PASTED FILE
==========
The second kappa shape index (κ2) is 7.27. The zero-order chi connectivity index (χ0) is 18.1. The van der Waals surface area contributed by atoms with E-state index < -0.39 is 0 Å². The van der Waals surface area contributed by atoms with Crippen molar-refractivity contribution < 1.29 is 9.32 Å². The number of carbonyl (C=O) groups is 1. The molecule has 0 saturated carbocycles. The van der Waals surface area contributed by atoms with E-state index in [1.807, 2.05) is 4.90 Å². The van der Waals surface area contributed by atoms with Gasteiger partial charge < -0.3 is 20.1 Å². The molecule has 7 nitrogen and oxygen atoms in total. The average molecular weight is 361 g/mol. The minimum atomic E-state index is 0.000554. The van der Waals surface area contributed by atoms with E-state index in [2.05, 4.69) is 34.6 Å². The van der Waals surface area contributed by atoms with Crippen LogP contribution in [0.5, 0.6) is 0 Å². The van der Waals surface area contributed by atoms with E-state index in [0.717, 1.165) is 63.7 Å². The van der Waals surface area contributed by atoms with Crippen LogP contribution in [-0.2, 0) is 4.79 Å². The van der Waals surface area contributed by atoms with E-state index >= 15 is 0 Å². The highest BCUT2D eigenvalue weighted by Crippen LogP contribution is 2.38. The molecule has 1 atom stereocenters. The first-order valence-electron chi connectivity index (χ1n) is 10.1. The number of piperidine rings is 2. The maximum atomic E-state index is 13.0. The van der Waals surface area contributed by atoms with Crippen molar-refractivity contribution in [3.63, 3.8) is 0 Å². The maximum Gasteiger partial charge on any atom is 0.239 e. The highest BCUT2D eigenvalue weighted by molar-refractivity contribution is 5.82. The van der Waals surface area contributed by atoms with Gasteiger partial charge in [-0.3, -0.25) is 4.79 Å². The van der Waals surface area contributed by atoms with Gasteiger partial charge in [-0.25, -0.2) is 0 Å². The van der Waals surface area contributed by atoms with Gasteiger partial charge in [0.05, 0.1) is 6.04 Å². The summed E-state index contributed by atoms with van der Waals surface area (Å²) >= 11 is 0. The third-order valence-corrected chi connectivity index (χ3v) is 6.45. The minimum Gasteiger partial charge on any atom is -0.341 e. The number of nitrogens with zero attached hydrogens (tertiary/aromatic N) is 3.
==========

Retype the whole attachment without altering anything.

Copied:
The second kappa shape index (κ2) is 7.27. The zero-order chi connectivity index (χ0) is 18.1. The van der Waals surface area contributed by atoms with E-state index < -0.39 is 0 Å². The van der Waals surface area contributed by atoms with Crippen molar-refractivity contribution < 1.29 is 9.32 Å². The number of carbonyl (C=O) groups is 1. The molecule has 0 saturated carbocycles. The van der Waals surface area contributed by atoms with E-state index in [1.807, 2.05) is 4.90 Å². The van der Waals surface area contributed by atoms with Gasteiger partial charge < -0.3 is 20.1 Å². The molecule has 7 nitrogen and oxygen atoms in total. The average molecular weight is 361 g/mol. The minimum atomic E-state index is 0.000554. The van der Waals surface area contributed by atoms with E-state index in [2.05, 4.69) is 34.6 Å². The van der Waals surface area contributed by atoms with Crippen LogP contribution in [0.5, 0.6) is 0 Å². The van der Waals surface area contributed by atoms with E-state index in [0.717, 1.165) is 63.7 Å². The van der Waals surface area contributed by atoms with Crippen LogP contribution in [-0.2, 0) is 4.79 Å². The van der Waals surface area contributed by atoms with E-state index >= 15 is 0 Å². The highest BCUT2D eigenvalue weighted by Crippen LogP contribution is 2.38. The molecule has 1 atom stereocenters. The first-order valence-electron chi connectivity index (χ1n) is 10.1. The number of piperidine rings is 2. The maximum atomic E-state index is 13.0. The van der Waals surface area contributed by atoms with Crippen molar-refractivity contribution in [3.63, 3.8) is 0 Å². The maximum Gasteiger partial charge on any atom is 0.239 e. The highest BCUT2D eigenvalue weighted by molar-refractivity contribution is 5.82. The van der Waals surface area contributed by atoms with Gasteiger partial charge in [-0.3, -0.25) is 4.79 Å². The van der Waals surface area contributed by atoms with Gasteiger partial charge in [-0.25, -0.2) is 0 Å². The van der Waals surface area contributed by atoms with Gasteiger partial charge in [0.05, 0.1) is 6.04 Å². The summed E-state index contributed by atoms with van der Waals surface area (Å²) >= 11 is 0. The third-order valence-corrected chi connectivity index (χ3v) is 6.45. The minimum Gasteiger partial charge on any atom is -0.341 e. The number of nitrogens with zero attached hydrogens (tertiary/aromatic N) is 3.